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E Street Band Saxophonist Clarence Clemons Dies

In this July 2, 2009 file photo, U.S. rock singer Bruce Springsteen, right, and saxophonist Clarence Clemons perform during the first German concert of his "Working On A Dream" European tour in the Olympic stadium in Munich, Germany.AP

The saxophone player for the E Street Band died Saturday night due to complications of a stroke he suffered earlier this month.

Clarence Clemons, 69, was considered a major influence for Bruce Springsteen and played with him for decades. Springsteen said Clemons lived a wonderful life in a statement.

“He carried within him a love of people that made them love him,” he said. “He created a wondrous and extended family. He loved the saxophone, loved our fans and gave everything he had every night he stepped on stage.”

Springsteen called Clemons a great friend and partner.

Clemons was called the “Big Man” because he was 6-foot-5-inch and 270-plus pounds. Perhaps built more for football than the sax.

But play the sax he did. And his solos became a signature sound for the E Street Band on many key songs, including "Jungleland," a solo he spent 16 hours perfecting, and "Born To Run," Newscore reported.

In recent years, Clemons had been slowed by health woes. He endured major spinal surgery in January 2010 and, at the 2009 Super Bowl, Clemons rose from a wheelchair to perform with Springsteen after double knee replacement surgery.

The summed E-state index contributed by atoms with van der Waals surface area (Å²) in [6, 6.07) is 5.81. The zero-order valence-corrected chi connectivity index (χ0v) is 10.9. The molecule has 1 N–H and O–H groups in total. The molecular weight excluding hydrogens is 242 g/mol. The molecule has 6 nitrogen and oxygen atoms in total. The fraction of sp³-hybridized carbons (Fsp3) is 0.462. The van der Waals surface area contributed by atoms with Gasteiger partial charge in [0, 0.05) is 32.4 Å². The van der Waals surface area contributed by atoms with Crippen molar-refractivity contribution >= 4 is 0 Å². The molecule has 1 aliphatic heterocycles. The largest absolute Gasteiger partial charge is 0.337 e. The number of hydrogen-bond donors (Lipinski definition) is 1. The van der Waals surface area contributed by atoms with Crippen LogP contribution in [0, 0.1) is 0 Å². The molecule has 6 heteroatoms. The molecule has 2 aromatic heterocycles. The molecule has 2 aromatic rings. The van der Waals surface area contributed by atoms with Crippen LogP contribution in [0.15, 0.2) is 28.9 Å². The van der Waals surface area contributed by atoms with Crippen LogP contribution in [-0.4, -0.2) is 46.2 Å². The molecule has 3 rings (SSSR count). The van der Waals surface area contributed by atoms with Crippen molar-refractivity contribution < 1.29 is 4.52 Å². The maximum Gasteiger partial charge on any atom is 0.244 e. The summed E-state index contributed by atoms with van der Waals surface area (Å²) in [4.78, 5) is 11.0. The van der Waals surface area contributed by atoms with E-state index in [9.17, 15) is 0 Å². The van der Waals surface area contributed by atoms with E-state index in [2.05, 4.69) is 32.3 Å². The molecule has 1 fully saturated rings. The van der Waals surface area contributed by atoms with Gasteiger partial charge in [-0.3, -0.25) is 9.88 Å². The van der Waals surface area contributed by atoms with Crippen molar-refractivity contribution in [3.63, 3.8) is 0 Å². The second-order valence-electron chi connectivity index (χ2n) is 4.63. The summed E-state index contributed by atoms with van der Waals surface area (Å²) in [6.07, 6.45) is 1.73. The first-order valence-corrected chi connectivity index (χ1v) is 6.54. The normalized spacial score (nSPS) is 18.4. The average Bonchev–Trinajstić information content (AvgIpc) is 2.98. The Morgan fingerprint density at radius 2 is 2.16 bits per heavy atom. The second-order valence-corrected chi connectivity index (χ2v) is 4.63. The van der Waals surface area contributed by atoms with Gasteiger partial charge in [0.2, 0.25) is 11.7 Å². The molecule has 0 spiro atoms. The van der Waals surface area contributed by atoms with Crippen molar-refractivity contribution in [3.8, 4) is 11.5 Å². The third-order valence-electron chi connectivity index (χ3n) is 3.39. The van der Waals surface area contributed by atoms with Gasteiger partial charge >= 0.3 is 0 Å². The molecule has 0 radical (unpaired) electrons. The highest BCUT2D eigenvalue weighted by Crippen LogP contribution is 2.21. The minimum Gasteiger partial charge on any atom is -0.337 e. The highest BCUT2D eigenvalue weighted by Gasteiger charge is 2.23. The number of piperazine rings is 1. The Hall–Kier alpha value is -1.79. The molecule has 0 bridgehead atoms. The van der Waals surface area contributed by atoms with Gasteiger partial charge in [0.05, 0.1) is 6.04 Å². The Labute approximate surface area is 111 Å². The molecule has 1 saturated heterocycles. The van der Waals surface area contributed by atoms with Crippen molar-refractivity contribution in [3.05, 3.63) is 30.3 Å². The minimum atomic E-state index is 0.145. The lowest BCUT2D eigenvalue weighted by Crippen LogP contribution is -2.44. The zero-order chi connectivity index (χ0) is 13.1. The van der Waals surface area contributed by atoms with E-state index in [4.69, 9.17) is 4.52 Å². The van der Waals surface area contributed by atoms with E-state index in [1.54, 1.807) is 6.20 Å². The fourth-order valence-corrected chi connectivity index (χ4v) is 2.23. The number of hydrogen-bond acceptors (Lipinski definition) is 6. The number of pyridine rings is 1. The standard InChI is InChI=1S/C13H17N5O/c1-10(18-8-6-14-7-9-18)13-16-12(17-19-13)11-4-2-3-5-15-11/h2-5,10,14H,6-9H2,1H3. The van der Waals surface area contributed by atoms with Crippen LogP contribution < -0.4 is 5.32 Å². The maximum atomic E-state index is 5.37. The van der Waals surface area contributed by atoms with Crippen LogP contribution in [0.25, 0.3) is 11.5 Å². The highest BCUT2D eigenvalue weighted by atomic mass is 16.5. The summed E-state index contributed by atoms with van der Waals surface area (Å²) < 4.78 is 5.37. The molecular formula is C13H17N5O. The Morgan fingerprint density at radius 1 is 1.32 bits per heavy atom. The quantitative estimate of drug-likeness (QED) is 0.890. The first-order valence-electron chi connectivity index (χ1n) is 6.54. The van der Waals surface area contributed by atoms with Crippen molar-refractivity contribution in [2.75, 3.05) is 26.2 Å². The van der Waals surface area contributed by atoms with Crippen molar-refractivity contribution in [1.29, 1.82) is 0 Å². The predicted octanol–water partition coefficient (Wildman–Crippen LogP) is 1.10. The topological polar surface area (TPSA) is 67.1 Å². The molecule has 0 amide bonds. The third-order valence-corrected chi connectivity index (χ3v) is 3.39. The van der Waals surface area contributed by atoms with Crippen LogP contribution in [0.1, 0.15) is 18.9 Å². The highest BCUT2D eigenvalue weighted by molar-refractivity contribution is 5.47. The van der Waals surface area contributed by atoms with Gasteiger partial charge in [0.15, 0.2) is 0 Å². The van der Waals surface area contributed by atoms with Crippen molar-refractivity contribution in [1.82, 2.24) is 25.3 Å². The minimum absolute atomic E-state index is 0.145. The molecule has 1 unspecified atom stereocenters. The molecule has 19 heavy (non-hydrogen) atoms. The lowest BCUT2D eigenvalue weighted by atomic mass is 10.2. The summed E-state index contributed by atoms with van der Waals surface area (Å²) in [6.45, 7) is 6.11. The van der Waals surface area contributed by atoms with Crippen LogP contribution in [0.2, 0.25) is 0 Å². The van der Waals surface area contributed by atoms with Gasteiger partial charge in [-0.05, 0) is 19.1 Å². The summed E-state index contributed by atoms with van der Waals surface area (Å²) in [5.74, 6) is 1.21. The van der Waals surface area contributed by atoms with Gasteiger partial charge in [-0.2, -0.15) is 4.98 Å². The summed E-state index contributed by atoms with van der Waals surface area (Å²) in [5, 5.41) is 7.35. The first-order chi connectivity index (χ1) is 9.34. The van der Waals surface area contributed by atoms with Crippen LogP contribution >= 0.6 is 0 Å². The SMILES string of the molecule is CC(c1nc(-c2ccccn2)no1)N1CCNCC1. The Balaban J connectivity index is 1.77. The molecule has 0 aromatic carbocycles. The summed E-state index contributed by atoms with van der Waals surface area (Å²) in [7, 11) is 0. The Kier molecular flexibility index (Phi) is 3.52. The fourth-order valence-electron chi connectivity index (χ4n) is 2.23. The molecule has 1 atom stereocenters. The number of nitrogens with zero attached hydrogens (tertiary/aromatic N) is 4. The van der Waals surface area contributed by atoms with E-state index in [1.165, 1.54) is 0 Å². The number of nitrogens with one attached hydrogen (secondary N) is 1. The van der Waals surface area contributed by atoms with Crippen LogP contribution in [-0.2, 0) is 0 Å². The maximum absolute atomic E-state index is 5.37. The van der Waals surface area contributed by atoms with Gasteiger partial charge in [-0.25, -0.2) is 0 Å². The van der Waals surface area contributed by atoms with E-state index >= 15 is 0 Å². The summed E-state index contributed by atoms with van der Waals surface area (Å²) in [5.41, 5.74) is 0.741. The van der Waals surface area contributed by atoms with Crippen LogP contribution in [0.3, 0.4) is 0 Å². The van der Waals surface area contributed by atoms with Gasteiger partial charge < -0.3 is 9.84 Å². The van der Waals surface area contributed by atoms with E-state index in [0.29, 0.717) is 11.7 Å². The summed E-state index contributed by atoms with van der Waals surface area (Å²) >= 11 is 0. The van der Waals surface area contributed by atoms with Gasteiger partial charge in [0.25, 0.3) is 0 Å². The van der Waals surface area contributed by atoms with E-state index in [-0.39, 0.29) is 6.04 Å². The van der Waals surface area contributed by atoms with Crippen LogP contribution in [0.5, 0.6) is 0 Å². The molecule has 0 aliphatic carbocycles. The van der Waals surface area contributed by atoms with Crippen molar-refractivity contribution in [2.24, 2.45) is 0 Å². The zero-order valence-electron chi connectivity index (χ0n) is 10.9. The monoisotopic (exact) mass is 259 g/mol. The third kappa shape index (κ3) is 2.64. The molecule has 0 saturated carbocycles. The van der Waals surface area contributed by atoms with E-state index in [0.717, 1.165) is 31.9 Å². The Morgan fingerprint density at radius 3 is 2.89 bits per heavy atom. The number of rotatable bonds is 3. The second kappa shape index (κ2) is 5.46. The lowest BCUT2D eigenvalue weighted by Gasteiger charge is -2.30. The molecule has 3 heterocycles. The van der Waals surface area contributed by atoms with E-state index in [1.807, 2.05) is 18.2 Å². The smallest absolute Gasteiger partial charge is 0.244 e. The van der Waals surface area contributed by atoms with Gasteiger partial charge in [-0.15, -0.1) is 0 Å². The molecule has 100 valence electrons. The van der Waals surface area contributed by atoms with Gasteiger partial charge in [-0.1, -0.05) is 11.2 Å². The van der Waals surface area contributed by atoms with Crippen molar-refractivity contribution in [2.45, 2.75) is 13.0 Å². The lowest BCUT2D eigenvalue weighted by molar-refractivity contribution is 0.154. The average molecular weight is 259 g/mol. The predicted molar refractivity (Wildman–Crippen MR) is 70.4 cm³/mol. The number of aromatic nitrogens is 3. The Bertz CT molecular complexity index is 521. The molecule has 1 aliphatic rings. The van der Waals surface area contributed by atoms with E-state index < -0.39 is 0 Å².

But his health seemed to be improving. In May, he performed with Lady G sax. Goodbye Big Man," tweeted actor Rob Lowe.

An original member -- and the oldest member -- of the E Street Band, Clemons also performed with the Grateful Dead, the Jerry Garcia Band, and Ringo Starr's All Star Band. He recorded with a wide range of artists including Aretha Franklin, Roy Orbison and Jackson Browne. He also had his own band called the Temple of Soul.

The stage "always feels like home. It's where I belong," Clemons, a former youth counselor, said after performing at a Hard Rock Cafe benefit for Home Safe, a children's charity, in 2010.

Born in Norfolk, Va., Clemons was the grandson of a Baptist minister and began playing the saxophone when he was 9.

"Nobody played instruments in my family. My father got that bug and said he wants his son to play saxophone. I wanted an electric train for Christmas, but he got me a saxophone. I flipped out," he said in a 1989 interview with the AP.

The break with Springsteen and the E Street Band didn't end his relationship with either Springsteen or the rest of the band members, nor would it turn out to be permanent. By 1999 they were back together for a reunion tour and the release of "The Rising."

But the years took a toll on Clemons' body, and he had to play through the pain of surgeries and other health woes.

"It takes a village to run the Big Man -- a village of doctors," Clemons told The Associated Press in a phone interview in 2010. "I'm starting to feel better; I'm moving around a lot better."

He published a memoir, "Big Man: Real Life and Tall Tales," in 2009 and continued to perform.

He is the second member of the E Street Band to pass away: In 2008, Danny Federici, the keyboardist for the band, died at age 58 of melanoma.

The Associated Press contributed to this report.

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